In its broadest sense, this research investigates how one should design the physical environment for the contemporary subject of the Digital Era. The ease and immediacy with which one can access the preponderance of information available through digital and electronic media has complicated the development and understanding of self-identity in popular culture, and by correlation how one engages with society. The significance of the public institution as a center for information exchange and civic engagement has diminished in favor of new media , which has become a staple at home and is trending increasingly mobile.
While architectural investigations of the past two decades contemplate the formal possibilities of digital technology and the affects of new media on physical objects, few architectural proposals consider how the proliferation of these media and technologies directly affect the subject in society. This project rethinks the design of the contemporary upper school as a model for considering the affects of new media on individual and community interaction, the dissemination of information and the evolution (dissolution?) of public institutions.
This thesis challenges contemporary formulations of identity and societal engagement in an age increasingly dominated by the proliferation of digital and electronic information and interaction through the proposition of an architecture which fosters critical awareness of the (re)presentations of actuality in new media and directs critical engagement between the new subject of the digital era and the public sphere.
My complete thesis preparation document can be viewed here: Rethinking the Contemporary School
Wednesday, January 28, 2009
"A healthy H Street can be the seam that brings the new developments into harmony with the existing neighborhood. The strengths of H Street, once the 3rd busiest commercial area in Washington, DC, must be acted upon to ensure that Near Northeast rides the crest of this new influx of development."
Schools have traditionally organized around authoritarian, top down principles of direction and learning, placing emphasis on the processes of ordering and forbidding to insure adequate performance. The social crises in the 1960’s catalyzed development towards new participatory theories that suggested everyone should participate in the establishment of goals and objectives to develop a sense of purpose. One of the social shifts at this time was the development of a new kind of student who matures earlier and demands a stronger voice in his own destiny, paralleling the development of new materials, equipment, and systems that provide means for greater independence in learning. The new students were ‘information territorialists’ who engaged the street and modern media, which offered more rich information than the outdated, antiquated school building [Robert Probst, High School] These participatory theories did not endure, however, and the authoritarian model prevails in our nation’s public schools even though advances in technology continue to promote new self-directed modes of learning.
Monday, January 26, 2009
Today the three corridors are at different stages of rebirth. Fourteenth Street NW is more and more lined with bars, condos, and coffee shops, while Seventh Street NW runs alongside the massive Walter E. Washington Convention Center (named after the man who was mayor of the District at the time of the riots, no less). And though it lags behind, H Street NE is home to the up-and-coming Atlas District, and city officials see promise in the commercial corridor. But the renaissance of the three isn't without difficulty. The District remains starkly divided -- a segregation of sorts -- and these three corridors have seen pitched battles over gentrification, displacement and development. While it's easy to look down Fourteenth Street and celebrate its improvements, it's hard not to recognize that while the riots may have helped kill the original African American commercial presence, government policy since and our own individual actions have helped bury it. This history sited from By Martin Austermuhle in News on April 4, 2008 (http://dcist.com/2008/04/forty_years_lat.php).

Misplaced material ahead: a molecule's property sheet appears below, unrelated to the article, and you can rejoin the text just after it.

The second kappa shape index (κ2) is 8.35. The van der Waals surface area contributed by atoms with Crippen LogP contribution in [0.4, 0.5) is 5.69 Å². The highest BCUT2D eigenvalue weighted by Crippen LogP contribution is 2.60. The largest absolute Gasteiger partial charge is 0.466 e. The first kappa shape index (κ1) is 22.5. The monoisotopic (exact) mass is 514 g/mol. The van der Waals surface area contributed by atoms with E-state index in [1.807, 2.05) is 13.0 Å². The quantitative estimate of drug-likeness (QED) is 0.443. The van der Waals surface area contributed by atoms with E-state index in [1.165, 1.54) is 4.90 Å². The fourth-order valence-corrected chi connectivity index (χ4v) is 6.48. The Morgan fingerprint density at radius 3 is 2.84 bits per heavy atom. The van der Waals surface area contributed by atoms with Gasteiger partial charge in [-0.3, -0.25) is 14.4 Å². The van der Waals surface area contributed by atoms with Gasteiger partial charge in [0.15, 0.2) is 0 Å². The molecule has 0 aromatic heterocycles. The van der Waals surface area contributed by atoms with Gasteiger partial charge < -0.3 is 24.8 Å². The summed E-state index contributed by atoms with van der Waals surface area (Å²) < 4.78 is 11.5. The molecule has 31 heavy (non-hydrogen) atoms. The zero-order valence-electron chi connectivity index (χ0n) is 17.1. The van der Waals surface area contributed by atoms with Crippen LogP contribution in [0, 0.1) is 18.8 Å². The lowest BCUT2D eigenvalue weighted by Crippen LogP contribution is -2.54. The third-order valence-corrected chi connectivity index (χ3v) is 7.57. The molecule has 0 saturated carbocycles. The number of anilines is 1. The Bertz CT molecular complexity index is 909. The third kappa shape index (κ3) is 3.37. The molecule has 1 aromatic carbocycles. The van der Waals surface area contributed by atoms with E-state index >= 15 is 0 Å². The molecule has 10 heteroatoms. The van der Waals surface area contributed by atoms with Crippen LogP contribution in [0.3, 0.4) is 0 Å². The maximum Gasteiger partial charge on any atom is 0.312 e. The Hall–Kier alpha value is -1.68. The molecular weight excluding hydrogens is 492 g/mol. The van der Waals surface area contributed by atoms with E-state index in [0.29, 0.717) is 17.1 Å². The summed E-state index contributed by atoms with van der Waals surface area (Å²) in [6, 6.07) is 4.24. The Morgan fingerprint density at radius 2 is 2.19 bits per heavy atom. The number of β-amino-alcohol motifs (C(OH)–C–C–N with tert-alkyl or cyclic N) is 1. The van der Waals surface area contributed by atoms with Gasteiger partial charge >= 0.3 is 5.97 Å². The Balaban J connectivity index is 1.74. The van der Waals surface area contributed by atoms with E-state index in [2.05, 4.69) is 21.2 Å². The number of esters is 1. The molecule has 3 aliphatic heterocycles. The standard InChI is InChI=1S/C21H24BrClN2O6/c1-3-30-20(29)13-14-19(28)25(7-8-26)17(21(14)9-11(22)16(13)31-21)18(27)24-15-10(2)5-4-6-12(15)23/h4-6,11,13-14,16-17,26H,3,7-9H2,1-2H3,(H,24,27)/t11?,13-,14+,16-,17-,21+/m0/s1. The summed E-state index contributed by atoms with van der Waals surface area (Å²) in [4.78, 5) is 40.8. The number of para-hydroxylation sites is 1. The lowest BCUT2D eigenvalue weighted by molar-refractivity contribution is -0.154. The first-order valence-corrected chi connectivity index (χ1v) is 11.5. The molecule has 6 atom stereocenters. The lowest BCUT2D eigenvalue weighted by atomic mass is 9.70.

The site, located between 3rd and 4th streets on H-Street, is only blocks from the national mall. It serves as a divide between gentrified, middle to upper class white neighborhoods directly to the south and middle-lower class African American neighborhoods to the North. Many of the H street commercial properties remain abandoned. The site is also at a boundary between building typologies - large scale private and civic institutions sit to the east while predominantly smaller scale residential and commercial buildings are located to the west.
Washington DC has a reputation for having one of the worst public school systems in the United States, and consequently it has a declining public school enrollment. “Many families do not have access to high-quality schools, and the relationships among students, families and their public schools are weak in all but the most affluent neighborhoods.”4 Over the past decade, the city has taken bold steps to improve public education, including changes in governance and leadership and increased public investment, but many challenges must be overcome in order to rectify the system. The policy report Quality Schools, Healthy Neighborhoods, and the Future of DC suggests “even the boldest, most well-meaning efforts to improve our city and public schools will fail unless we also find ways to leverage the power of communities to improve schools and the power of schools to improve communities.”5
The 6th Ward of Washington DC is of particular interest because it contains some of the city’s wealthiest neighborhoods as well as some of the city’s poorest with almost no physical seperation between them. As such, the ward has relatively high shares of both high resource and low resource schools.